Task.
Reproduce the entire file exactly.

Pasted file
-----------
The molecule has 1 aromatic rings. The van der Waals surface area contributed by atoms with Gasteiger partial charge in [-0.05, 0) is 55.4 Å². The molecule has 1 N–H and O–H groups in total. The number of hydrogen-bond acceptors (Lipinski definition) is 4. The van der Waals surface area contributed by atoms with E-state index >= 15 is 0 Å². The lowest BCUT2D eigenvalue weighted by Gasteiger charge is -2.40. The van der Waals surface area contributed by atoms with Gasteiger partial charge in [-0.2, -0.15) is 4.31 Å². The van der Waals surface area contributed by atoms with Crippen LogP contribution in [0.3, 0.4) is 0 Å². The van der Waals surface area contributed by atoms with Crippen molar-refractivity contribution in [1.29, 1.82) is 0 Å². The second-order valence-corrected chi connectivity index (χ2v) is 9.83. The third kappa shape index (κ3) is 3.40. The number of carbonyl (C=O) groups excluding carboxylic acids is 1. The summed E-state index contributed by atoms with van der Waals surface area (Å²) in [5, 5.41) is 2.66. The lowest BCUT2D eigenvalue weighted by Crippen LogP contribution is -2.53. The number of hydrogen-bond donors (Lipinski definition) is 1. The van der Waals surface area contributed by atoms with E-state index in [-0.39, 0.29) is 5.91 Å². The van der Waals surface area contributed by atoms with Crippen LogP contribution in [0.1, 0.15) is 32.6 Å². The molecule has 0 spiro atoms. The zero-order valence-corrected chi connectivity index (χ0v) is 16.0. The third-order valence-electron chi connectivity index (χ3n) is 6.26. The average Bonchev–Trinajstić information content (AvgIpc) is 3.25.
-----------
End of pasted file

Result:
The molecule has 1 aromatic rings. The van der Waals surface area contributed by atoms with Gasteiger partial charge in [-0.05, 0) is 55.4 Å². The molecule has 1 N–H and O–H groups in total. The number of hydrogen-bond acceptors (Lipinski definition) is 4. The van der Waals surface area contributed by atoms with E-state index >= 15 is 0 Å². The lowest BCUT2D eigenvalue weighted by Gasteiger charge is -2.40. The van der Waals surface area contributed by atoms with Gasteiger partial charge in [-0.2, -0.15) is 4.31 Å². The van der Waals surface area contributed by atoms with Crippen LogP contribution in [0.3, 0.4) is 0 Å². The van der Waals surface area contributed by atoms with Crippen molar-refractivity contribution in [1.29, 1.82) is 0 Å². The second-order valence-corrected chi connectivity index (χ2v) is 9.83. The third kappa shape index (κ3) is 3.40. The number of carbonyl (C=O) groups excluding carboxylic acids is 1. The summed E-state index contributed by atoms with van der Waals surface area (Å²) in [5, 5.41) is 2.66. The lowest BCUT2D eigenvalue weighted by Crippen LogP contribution is -2.53. The number of hydrogen-bond donors (Lipinski definition) is 1. The van der Waals surface area contributed by atoms with E-state index in [-0.39, 0.29) is 5.91 Å². The van der Waals surface area contributed by atoms with Crippen LogP contribution in [0.1, 0.15) is 32.6 Å². The molecule has 0 spiro atoms. The zero-order valence-corrected chi connectivity index (χ0v) is 16.0. The third-order valence-electron chi connectivity index (χ3n) is 6.26. The average Bonchev–Trinajstić information content (AvgIpc) is 3.25.